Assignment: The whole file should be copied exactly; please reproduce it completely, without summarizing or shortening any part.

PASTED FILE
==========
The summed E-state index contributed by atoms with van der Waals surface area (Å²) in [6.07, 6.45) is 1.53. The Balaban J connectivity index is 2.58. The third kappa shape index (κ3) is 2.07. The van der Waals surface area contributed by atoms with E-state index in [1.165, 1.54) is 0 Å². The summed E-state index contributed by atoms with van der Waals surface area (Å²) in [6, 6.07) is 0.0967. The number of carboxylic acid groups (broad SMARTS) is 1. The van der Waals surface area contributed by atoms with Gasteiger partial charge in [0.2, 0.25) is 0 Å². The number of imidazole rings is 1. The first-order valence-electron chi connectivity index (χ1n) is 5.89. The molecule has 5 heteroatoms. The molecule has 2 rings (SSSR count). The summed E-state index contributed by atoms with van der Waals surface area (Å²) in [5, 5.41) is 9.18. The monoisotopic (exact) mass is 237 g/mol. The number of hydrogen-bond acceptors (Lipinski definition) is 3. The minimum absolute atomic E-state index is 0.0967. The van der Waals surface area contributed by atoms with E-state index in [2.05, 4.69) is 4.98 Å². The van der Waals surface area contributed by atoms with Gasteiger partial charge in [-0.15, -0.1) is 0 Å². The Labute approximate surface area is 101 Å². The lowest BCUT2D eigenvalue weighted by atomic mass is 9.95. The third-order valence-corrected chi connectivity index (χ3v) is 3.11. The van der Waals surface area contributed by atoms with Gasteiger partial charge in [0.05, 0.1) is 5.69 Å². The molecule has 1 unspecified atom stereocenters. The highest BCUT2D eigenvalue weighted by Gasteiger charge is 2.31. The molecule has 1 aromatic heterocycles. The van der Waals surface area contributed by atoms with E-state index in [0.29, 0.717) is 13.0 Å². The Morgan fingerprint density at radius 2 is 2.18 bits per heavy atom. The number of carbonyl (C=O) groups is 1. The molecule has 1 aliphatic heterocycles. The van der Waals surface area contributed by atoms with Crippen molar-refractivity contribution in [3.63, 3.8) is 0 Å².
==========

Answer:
The summed E-state index contributed by atoms with van der Waals surface area (Å²) in [6.07, 6.45) is 1.53. The Balaban J connectivity index is 2.58. The third kappa shape index (κ3) is 2.07. The van der Waals surface area contributed by atoms with E-state index in [1.165, 1.54) is 0 Å². The summed E-state index contributed by atoms with van der Waals surface area (Å²) in [6, 6.07) is 0.0967. The number of carboxylic acid groups (broad SMARTS) is 1. The van der Waals surface area contributed by atoms with Gasteiger partial charge in [0.2, 0.25) is 0 Å². The number of imidazole rings is 1. The first-order valence-electron chi connectivity index (χ1n) is 5.89. The molecule has 5 heteroatoms. The molecule has 2 rings (SSSR count). The summed E-state index contributed by atoms with van der Waals surface area (Å²) in [5, 5.41) is 9.18. The monoisotopic (exact) mass is 237 g/mol. The number of hydrogen-bond acceptors (Lipinski definition) is 3. The minimum absolute atomic E-state index is 0.0967. The van der Waals surface area contributed by atoms with E-state index in [2.05, 4.69) is 4.98 Å². The van der Waals surface area contributed by atoms with Gasteiger partial charge in [-0.15, -0.1) is 0 Å². The Labute approximate surface area is 101 Å². The lowest BCUT2D eigenvalue weighted by atomic mass is 9.95. The third-order valence-corrected chi connectivity index (χ3v) is 3.11. The van der Waals surface area contributed by atoms with Gasteiger partial charge in [0.05, 0.1) is 5.69 Å². The molecule has 1 unspecified atom stereocenters. The highest BCUT2D eigenvalue weighted by Gasteiger charge is 2.31. The molecule has 1 aromatic heterocycles. The van der Waals surface area contributed by atoms with E-state index in [0.29, 0.717) is 13.0 Å². The Morgan fingerprint density at radius 2 is 2.18 bits per heavy atom. The number of carbonyl (C=O) groups is 1. The molecule has 1 aliphatic heterocycles. The van der Waals surface area contributed by atoms with Crippen molar-refractivity contribution in [3.63, 3.8) is 0 Å².